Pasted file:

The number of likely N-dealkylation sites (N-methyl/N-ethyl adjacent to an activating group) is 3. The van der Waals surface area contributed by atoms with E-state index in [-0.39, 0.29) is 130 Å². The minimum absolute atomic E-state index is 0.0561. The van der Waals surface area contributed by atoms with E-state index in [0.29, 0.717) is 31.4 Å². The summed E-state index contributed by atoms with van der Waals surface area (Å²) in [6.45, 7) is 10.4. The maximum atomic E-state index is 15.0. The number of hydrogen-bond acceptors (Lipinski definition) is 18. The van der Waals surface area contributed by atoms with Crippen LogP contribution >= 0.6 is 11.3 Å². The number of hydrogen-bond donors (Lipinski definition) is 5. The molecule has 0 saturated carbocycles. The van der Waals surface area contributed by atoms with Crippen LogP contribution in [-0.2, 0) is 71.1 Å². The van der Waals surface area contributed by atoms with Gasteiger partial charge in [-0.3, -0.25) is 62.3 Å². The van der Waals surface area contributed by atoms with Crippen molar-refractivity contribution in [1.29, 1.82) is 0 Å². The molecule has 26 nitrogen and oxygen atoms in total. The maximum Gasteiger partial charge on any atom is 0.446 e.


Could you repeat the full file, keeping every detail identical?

The number of likely N-dealkylation sites (N-methyl/N-ethyl adjacent to an activating group) is 3. The van der Waals surface area contributed by atoms with E-state index in [-0.39, 0.29) is 130 Å². The minimum absolute atomic E-state index is 0.0561. The van der Waals surface area contributed by atoms with E-state index in [0.29, 0.717) is 31.4 Å². The summed E-state index contributed by atoms with van der Waals surface area (Å²) in [6.45, 7) is 10.4. The maximum atomic E-state index is 15.0. The number of hydrogen-bond acceptors (Lipinski definition) is 18. The van der Waals surface area contributed by atoms with Crippen LogP contribution >= 0.6 is 11.3 Å². The number of hydrogen-bond donors (Lipinski definition) is 5. The molecule has 0 saturated carbocycles. The van der Waals surface area contributed by atoms with Crippen LogP contribution in [-0.2, 0) is 71.1 Å². The van der Waals surface area contributed by atoms with Gasteiger partial charge in [-0.3, -0.25) is 62.3 Å². The van der Waals surface area contributed by atoms with Crippen molar-refractivity contribution in [1.29, 1.82) is 0 Å². The molecule has 26 nitrogen and oxygen atoms in total. The maximum Gasteiger partial charge on any atom is 0.446 e.